Aggretsuko – Making the Daily Grind Kawaii

I have a favourite people-watching game, which, I’m sure is not exclusive to myself, and which includes identifying members of the public as members of the animal kingdom. This is not a cruel or jeering pastime, I assure you, but more in line with the fact that I sometimes think that an individual has a distinctly ‘zebra-personality,’ or even an ‘otter essence,’ perhaps, maybe, they may possess a feline feeling of aloof cool.

With this in mind, I first watched Aggretsuko in the same way I watch any content with anthropomorphic animals, with eager anticipation. The new Netflix show did not disappoint; painting a range of office archetypes as different animal species, a notion I can surely relate to, despite working from home (bar my two cats as colleagues). Specifically, Aggretsuko follows Retsuko, a yellow Red Panda, whom, after graduating university has lost her youthful enthusiasm, and gained a jaded disposition. Worn down by the day-to-day grind of her job, her literal chauvinist pig of a boss, hellish colleagues, and her tiny apartment, Retsuko seeks refuge in performing death metal, yes, death metal. The red panda performs said heavy metal both in musical bathroom breaks, and during her nightly trip to the local karaoke bar. But, for the record, watching Retsuko go berserk and rage scream in a therapeutic catharsis is a satisfying experience for the viewer. Routine death metal asides add a quirky element to an already quirky show, and I’m sure only serve to make the cutesy and chibi-styled character of Retsuko, all the more marketable. This marketability may be considered a cash-grab by the cynically-minded. Notably, Retsuko, is based on a character by Sanrio, a Japanese company that sells in ‘kawaii’ merchandise centred around animal anime characters, in the vein of Hello Kitty. In fact, Aggretsuko is an offshoot of a series of shorts that first aired as interstitials on the Tokyo Broadcasting System in 2016.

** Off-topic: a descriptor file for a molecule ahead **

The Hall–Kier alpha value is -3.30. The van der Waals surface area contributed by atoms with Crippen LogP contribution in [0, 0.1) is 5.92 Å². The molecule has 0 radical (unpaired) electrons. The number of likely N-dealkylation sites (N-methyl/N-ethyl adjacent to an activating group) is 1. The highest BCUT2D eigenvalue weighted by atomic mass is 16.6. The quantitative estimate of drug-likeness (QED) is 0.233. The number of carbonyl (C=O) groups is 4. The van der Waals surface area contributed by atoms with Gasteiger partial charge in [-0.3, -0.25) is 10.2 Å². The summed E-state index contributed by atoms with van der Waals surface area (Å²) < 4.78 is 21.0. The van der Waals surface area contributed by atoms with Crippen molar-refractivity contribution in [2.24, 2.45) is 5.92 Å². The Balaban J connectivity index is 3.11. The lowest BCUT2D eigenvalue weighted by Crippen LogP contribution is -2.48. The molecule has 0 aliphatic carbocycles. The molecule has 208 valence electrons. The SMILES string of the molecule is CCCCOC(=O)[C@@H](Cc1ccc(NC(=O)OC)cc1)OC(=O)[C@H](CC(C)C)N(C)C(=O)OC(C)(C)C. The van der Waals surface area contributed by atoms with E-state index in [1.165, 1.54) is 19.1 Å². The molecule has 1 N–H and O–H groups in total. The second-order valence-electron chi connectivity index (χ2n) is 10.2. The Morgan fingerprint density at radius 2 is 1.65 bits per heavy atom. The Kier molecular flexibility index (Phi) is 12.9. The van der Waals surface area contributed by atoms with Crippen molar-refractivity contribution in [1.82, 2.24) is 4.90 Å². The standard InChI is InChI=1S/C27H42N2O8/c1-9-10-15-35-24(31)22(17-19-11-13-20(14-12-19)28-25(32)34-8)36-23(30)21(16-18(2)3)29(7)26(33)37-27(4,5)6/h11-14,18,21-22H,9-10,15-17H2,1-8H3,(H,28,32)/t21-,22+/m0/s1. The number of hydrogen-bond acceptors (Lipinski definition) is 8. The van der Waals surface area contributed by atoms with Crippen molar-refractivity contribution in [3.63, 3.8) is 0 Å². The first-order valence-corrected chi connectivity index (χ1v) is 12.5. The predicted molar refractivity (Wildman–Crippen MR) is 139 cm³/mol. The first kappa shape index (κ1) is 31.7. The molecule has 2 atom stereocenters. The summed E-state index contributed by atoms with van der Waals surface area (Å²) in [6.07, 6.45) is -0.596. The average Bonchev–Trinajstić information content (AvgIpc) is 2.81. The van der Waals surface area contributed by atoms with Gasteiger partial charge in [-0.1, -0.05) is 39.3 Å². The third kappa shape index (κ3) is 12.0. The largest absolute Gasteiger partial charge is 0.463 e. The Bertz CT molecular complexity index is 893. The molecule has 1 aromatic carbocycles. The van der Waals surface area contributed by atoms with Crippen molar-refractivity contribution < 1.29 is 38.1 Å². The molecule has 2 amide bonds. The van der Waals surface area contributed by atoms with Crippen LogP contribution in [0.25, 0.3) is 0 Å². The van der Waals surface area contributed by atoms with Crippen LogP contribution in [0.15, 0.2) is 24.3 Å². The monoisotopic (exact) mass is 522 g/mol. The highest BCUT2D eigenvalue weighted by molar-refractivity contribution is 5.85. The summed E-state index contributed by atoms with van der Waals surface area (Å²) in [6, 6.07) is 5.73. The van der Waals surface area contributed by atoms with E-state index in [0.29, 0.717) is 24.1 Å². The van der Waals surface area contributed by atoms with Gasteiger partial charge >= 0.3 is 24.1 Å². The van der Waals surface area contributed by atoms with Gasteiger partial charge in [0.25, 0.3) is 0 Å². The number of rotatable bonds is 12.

Netflix has been making a point of original anime series of late, with popular additions being Devilman Crybaby and Castlevania. Aggretsuko takes a different tone, opting for a cutesy aesthetic, with a relatable corporate setting and slice of life themes, rather than unabashed supernatural slaughter. However, Aggretsuko will probably appeal to a wider audience, is compelling in its visual style, is subversive yet endearing. In short, Aggretsuko is cute, funny, and highly relatable for anyone who has felt listless, both in their work, and in their life. The show is also highly self-referentially, building layer upon layer, and continuing themes and running gags that are present right from the offset. I’d wager that Aggretsuko is among the best original series that Netflix has to offer, animated or otherwise.

All ten 15-minute episodes of the original anime series are available to watch on Netflix UK now.